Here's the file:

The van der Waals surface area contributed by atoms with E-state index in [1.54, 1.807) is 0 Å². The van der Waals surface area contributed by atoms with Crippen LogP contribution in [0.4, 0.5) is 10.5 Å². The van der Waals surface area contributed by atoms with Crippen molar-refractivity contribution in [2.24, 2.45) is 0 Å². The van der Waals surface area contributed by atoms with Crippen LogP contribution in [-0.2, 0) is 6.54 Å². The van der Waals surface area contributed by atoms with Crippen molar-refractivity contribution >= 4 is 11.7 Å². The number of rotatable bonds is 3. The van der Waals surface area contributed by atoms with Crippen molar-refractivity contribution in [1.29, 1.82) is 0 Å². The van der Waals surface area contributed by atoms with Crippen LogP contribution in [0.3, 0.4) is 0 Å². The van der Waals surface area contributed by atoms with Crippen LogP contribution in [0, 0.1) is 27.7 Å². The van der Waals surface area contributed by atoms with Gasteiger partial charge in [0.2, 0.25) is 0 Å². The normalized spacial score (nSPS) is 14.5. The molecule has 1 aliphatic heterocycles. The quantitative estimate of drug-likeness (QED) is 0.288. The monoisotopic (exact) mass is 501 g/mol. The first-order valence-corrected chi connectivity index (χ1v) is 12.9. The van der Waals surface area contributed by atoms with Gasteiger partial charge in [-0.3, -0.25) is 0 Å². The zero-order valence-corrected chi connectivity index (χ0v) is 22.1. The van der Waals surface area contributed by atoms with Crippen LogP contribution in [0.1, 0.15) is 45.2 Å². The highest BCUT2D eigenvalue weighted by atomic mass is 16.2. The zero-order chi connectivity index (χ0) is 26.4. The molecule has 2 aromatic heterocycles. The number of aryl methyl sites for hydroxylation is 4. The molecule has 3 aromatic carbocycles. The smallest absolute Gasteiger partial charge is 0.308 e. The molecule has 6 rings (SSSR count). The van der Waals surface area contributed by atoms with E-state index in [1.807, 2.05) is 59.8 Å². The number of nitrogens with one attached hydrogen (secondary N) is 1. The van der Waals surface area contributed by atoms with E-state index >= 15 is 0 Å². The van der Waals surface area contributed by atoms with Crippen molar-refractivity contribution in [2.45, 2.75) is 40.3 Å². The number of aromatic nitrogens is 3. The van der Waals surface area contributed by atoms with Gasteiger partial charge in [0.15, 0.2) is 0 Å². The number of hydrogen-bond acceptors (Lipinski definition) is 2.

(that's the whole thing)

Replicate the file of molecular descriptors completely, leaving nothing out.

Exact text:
The van der Waals surface area contributed by atoms with E-state index in [1.54, 1.807) is 0 Å². The van der Waals surface area contributed by atoms with Crippen LogP contribution in [0.4, 0.5) is 10.5 Å². The van der Waals surface area contributed by atoms with Crippen molar-refractivity contribution in [2.24, 2.45) is 0 Å². The van der Waals surface area contributed by atoms with Crippen LogP contribution in [-0.2, 0) is 6.54 Å². The van der Waals surface area contributed by atoms with Crippen molar-refractivity contribution >= 4 is 11.7 Å². The number of rotatable bonds is 3. The van der Waals surface area contributed by atoms with Crippen molar-refractivity contribution in [1.29, 1.82) is 0 Å². The van der Waals surface area contributed by atoms with Crippen LogP contribution in [0.3, 0.4) is 0 Å². The van der Waals surface area contributed by atoms with Crippen LogP contribution in [0, 0.1) is 27.7 Å². The van der Waals surface area contributed by atoms with Gasteiger partial charge in [0.2, 0.25) is 0 Å². The normalized spacial score (nSPS) is 14.5. The molecule has 1 aliphatic heterocycles. The quantitative estimate of drug-likeness (QED) is 0.288. The monoisotopic (exact) mass is 501 g/mol. The first-order valence-corrected chi connectivity index (χ1v) is 12.9. The van der Waals surface area contributed by atoms with Gasteiger partial charge in [-0.3, -0.25) is 0 Å². The zero-order valence-corrected chi connectivity index (χ0v) is 22.1. The van der Waals surface area contributed by atoms with Crippen LogP contribution in [0.1, 0.15) is 45.2 Å². The highest BCUT2D eigenvalue weighted by atomic mass is 16.2. The zero-order chi connectivity index (χ0) is 26.4. The molecule has 2 aromatic heterocycles. The number of aryl methyl sites for hydroxylation is 4. The molecule has 3 aromatic carbocycles. The smallest absolute Gasteiger partial charge is 0.308 e. The molecule has 6 rings (SSSR count). The van der Waals surface area contributed by atoms with E-state index in [1.807, 2.05) is 59.8 Å². The number of nitrogens with one attached hydrogen (secondary N) is 1. The van der Waals surface area contributed by atoms with E-state index >= 15 is 0 Å². The van der Waals surface area contributed by atoms with Crippen molar-refractivity contribution in [2.45, 2.75) is 40.3 Å². The number of aromatic nitrogens is 3. The van der Waals surface area contributed by atoms with Gasteiger partial charge in [0.15, 0.2) is 0 Å². The number of hydrogen-bond acceptors (Lipinski definition) is 2.